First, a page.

The group also distinguishes between intimate and non-intimate femicide, but says the types can and do overlap.

"Intimate partner femicide" is the killing of women by current or former partners, regardless of their gender. Two of the seven Ottawa women were allegedly killed by current or former partners, as was one elderly male victim.

Marie Gabriel, 24, was bludgeoned to death with a barbell inside her Heatherington Road townhouse on March 27, allegedly by the father of her two young children — a man with whom her family says she was trapped in a violent relationship.

She had gone to a shelter, her family said, and was living in community housing while trying to work out a shared custody agreement.

Yu Kun Xie, 78, was allegedly beaten by her longtime boyfriend on Sept. 16 and died the following day.

Police initially charged Ian Rooney with manslaughter for injuries allegedly inflicted during the aggravated assault. Court records show he pleaded guilty in 2003 to one count of committing an indecent act in public after he masturbated in public at the city's downtown library branch in front of two women.

He was sentenced to two years of probation and has no convictions for violent offences.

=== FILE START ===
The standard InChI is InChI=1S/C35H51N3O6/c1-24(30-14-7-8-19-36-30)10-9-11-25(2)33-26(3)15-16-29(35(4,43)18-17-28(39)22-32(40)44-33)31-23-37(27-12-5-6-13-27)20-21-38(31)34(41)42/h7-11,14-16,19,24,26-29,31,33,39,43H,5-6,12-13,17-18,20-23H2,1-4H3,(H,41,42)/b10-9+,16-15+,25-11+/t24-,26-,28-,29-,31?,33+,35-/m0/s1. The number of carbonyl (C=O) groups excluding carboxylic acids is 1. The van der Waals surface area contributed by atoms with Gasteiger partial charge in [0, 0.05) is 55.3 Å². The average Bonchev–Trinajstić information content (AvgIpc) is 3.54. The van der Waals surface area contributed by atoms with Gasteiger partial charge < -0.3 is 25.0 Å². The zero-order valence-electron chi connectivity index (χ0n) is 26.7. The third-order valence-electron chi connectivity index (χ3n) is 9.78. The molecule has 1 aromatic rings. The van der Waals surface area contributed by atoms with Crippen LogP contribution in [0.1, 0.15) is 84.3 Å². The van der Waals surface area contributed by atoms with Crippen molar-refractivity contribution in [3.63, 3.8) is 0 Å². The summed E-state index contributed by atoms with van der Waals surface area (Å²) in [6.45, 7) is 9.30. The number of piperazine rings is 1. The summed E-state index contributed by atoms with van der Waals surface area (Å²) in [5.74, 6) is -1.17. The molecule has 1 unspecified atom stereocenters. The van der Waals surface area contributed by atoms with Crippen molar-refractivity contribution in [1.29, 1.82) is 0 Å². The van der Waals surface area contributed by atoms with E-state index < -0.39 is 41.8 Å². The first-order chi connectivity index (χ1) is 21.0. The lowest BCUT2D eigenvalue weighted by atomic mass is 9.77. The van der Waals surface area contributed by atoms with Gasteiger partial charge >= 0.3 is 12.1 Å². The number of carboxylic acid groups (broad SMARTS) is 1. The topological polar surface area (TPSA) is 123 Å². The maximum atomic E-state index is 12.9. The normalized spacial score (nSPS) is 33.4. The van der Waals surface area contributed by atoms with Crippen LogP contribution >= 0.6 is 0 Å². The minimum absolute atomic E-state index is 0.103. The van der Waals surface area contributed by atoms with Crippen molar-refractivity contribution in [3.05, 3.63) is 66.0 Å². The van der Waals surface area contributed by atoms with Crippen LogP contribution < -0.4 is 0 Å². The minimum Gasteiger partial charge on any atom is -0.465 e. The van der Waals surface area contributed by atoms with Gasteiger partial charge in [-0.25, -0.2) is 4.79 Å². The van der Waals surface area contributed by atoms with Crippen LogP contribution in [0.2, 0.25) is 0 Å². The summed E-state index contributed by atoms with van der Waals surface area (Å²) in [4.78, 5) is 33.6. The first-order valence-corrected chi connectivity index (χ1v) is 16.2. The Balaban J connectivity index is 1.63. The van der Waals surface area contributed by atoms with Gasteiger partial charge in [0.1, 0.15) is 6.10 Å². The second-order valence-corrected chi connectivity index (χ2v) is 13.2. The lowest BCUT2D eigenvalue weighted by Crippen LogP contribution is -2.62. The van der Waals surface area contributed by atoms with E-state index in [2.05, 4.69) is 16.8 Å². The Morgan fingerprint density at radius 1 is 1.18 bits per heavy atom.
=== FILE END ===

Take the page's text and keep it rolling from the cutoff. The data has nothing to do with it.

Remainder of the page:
Submitted by Sheba Pikuyak
Submitted by Sheba Pikuyak

Goes beyond intimate partner relationships

The CFOJA also tracks "non-intimate femicide," which it defines as involving "the killing of women by someone with whom they did not share an intimate partner relationship." That could include family members, strangers or other perpetrators.

On Oct. 31 police found 88-year-old Kieu Lam dead, allegedly killed by her two adult daughters.

Police say the two made a plan to kill their mother, allegedly using a hammer to carry out the attack. When that failed, police allege they strangled her with a curtain-tie.

The CFOJA also describes "sexual femicide" as cases where "sexual violations and sexual violence … result in the death of a woman or girl."

On Sept. 11, 22-year-old Savanna Pikuyak was stabbed to death by her housemate. She'd moved to Ottawa from Nunavut only three days earlier, after answering a Facebook ad for a room for rent in the city's west-end.

Ottawa police charged the man who posted the ad with her fatal stabbing. Pikuyak was found gagged and half-undressed, and police believe she was killed during an attempted sexual assault.

On June 26, Jasmine Ready, 15, was fatally stabbed multiple times by an obsessed 21-year-old neighbour, while her 50-year-old mother was also killed trying to protect her.